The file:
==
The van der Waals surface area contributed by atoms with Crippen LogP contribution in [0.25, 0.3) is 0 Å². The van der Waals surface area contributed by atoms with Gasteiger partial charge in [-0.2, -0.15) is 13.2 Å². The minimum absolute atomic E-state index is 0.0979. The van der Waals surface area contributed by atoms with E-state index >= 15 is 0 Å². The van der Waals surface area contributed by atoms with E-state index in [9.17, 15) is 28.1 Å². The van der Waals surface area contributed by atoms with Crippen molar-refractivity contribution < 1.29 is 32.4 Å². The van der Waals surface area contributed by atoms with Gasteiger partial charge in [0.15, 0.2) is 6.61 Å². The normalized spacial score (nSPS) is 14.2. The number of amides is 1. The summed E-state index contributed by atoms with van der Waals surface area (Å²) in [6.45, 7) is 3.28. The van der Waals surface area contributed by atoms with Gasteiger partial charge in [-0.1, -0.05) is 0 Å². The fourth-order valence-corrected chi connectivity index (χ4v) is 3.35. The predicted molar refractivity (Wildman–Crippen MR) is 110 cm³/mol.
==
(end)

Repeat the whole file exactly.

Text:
The van der Waals surface area contributed by atoms with Crippen LogP contribution in [0.25, 0.3) is 0 Å². The van der Waals surface area contributed by atoms with Gasteiger partial charge in [-0.2, -0.15) is 13.2 Å². The minimum absolute atomic E-state index is 0.0979. The van der Waals surface area contributed by atoms with E-state index >= 15 is 0 Å². The van der Waals surface area contributed by atoms with E-state index in [9.17, 15) is 28.1 Å². The van der Waals surface area contributed by atoms with Crippen molar-refractivity contribution < 1.29 is 32.4 Å². The van der Waals surface area contributed by atoms with Gasteiger partial charge in [0.15, 0.2) is 6.61 Å². The normalized spacial score (nSPS) is 14.2. The number of amides is 1. The summed E-state index contributed by atoms with van der Waals surface area (Å²) in [6.45, 7) is 3.28. The van der Waals surface area contributed by atoms with Gasteiger partial charge in [-0.1, -0.05) is 0 Å². The fourth-order valence-corrected chi connectivity index (χ4v) is 3.35. The predicted molar refractivity (Wildman–Crippen MR) is 110 cm³/mol.